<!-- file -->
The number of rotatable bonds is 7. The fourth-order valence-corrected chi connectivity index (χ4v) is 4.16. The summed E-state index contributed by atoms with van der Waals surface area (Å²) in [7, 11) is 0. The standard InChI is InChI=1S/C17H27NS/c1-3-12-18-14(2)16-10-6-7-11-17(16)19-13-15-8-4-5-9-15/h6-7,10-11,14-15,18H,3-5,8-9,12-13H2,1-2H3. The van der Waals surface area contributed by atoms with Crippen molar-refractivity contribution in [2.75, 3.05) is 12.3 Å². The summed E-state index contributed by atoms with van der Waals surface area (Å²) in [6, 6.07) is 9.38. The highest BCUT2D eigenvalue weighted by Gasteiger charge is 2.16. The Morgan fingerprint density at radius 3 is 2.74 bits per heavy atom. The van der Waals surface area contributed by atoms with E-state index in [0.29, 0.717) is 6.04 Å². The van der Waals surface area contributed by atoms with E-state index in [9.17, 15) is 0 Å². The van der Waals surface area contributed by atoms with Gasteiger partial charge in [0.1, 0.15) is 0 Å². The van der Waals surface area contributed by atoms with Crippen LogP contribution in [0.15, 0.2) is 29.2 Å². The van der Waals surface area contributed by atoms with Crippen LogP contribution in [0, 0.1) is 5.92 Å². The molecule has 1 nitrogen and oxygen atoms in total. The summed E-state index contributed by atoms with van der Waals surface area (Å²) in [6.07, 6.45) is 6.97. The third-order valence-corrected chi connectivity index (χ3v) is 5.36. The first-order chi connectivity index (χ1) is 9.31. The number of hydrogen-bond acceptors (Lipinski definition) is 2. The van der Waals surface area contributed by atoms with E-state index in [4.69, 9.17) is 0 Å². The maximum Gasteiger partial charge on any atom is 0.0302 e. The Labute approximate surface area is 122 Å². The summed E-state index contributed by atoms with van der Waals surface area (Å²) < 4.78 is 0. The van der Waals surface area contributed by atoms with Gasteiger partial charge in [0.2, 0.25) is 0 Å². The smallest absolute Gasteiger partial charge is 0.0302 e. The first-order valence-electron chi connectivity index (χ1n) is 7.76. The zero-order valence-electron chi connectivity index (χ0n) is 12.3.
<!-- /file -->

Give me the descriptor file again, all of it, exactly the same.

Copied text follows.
The number of rotatable bonds is 7. The fourth-order valence-corrected chi connectivity index (χ4v) is 4.16. The summed E-state index contributed by atoms with van der Waals surface area (Å²) in [7, 11) is 0. The standard InChI is InChI=1S/C17H27NS/c1-3-12-18-14(2)16-10-6-7-11-17(16)19-13-15-8-4-5-9-15/h6-7,10-11,14-15,18H,3-5,8-9,12-13H2,1-2H3. The van der Waals surface area contributed by atoms with Crippen molar-refractivity contribution in [2.75, 3.05) is 12.3 Å². The summed E-state index contributed by atoms with van der Waals surface area (Å²) in [6, 6.07) is 9.38. The highest BCUT2D eigenvalue weighted by Gasteiger charge is 2.16. The Morgan fingerprint density at radius 3 is 2.74 bits per heavy atom. The van der Waals surface area contributed by atoms with E-state index in [0.29, 0.717) is 6.04 Å². The van der Waals surface area contributed by atoms with E-state index in [9.17, 15) is 0 Å². The van der Waals surface area contributed by atoms with Gasteiger partial charge in [0.1, 0.15) is 0 Å². The van der Waals surface area contributed by atoms with Crippen LogP contribution in [0.15, 0.2) is 29.2 Å². The van der Waals surface area contributed by atoms with Crippen LogP contribution in [0, 0.1) is 5.92 Å². The molecule has 1 nitrogen and oxygen atoms in total. The summed E-state index contributed by atoms with van der Waals surface area (Å²) in [6.07, 6.45) is 6.97. The third-order valence-corrected chi connectivity index (χ3v) is 5.36. The first-order chi connectivity index (χ1) is 9.31. The number of hydrogen-bond acceptors (Lipinski definition) is 2. The van der Waals surface area contributed by atoms with E-state index in [4.69, 9.17) is 0 Å². The maximum Gasteiger partial charge on any atom is 0.0302 e. The Labute approximate surface area is 122 Å². The summed E-state index contributed by atoms with van der Waals surface area (Å²) < 4.78 is 0. The van der Waals surface area contributed by atoms with Gasteiger partial charge in [0.2, 0.25) is 0 Å². The smallest absolute Gasteiger partial charge is 0.0302 e. The first-order valence-electron chi connectivity index (χ1n) is 7.76. The zero-order valence-electron chi connectivity index (χ0n) is 12.3.